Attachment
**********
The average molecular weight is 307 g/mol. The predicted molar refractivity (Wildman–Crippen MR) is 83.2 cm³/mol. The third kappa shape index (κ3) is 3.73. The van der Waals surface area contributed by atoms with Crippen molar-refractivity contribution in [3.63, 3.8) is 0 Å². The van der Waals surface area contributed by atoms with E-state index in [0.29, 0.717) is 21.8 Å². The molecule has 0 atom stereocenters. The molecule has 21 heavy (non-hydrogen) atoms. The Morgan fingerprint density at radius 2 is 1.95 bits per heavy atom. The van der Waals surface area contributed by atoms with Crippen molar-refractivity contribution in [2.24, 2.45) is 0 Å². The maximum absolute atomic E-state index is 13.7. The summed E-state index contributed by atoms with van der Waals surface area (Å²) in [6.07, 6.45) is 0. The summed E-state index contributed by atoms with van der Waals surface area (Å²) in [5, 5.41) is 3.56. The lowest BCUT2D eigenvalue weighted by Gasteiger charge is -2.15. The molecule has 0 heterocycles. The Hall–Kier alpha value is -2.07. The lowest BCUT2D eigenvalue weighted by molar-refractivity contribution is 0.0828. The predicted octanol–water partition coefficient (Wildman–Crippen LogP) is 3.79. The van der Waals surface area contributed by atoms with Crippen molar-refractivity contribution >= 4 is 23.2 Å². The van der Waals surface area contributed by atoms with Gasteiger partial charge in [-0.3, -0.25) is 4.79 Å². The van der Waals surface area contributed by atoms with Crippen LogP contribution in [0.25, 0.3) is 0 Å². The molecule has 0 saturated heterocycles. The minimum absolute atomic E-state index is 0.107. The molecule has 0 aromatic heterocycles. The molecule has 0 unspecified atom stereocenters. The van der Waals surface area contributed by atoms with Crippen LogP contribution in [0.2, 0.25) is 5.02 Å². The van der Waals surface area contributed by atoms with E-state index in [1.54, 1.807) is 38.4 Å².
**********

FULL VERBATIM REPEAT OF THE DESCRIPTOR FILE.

The average molecular weight is 307 g/mol. The predicted molar refractivity (Wildman–Crippen MR) is 83.2 cm³/mol. The third kappa shape index (κ3) is 3.73. The van der Waals surface area contributed by atoms with Crippen molar-refractivity contribution in [3.63, 3.8) is 0 Å². The van der Waals surface area contributed by atoms with E-state index in [0.29, 0.717) is 21.8 Å². The molecule has 0 atom stereocenters. The molecule has 21 heavy (non-hydrogen) atoms. The Morgan fingerprint density at radius 2 is 1.95 bits per heavy atom. The van der Waals surface area contributed by atoms with Crippen molar-refractivity contribution in [2.24, 2.45) is 0 Å². The maximum absolute atomic E-state index is 13.7. The summed E-state index contributed by atoms with van der Waals surface area (Å²) in [6.07, 6.45) is 0. The summed E-state index contributed by atoms with van der Waals surface area (Å²) in [5, 5.41) is 3.56. The lowest BCUT2D eigenvalue weighted by Gasteiger charge is -2.15. The molecule has 0 heterocycles. The Hall–Kier alpha value is -2.07. The lowest BCUT2D eigenvalue weighted by molar-refractivity contribution is 0.0828. The predicted octanol–water partition coefficient (Wildman–Crippen LogP) is 3.79. The van der Waals surface area contributed by atoms with Crippen molar-refractivity contribution >= 4 is 23.2 Å². The van der Waals surface area contributed by atoms with Gasteiger partial charge in [-0.3, -0.25) is 4.79 Å². The van der Waals surface area contributed by atoms with Crippen LogP contribution in [0.25, 0.3) is 0 Å². The molecule has 0 saturated heterocycles. The minimum absolute atomic E-state index is 0.107. The molecule has 0 aromatic heterocycles. The molecule has 0 unspecified atom stereocenters. The van der Waals surface area contributed by atoms with Crippen LogP contribution in [0.2, 0.25) is 5.02 Å². The van der Waals surface area contributed by atoms with E-state index in [1.54, 1.807) is 38.4 Å².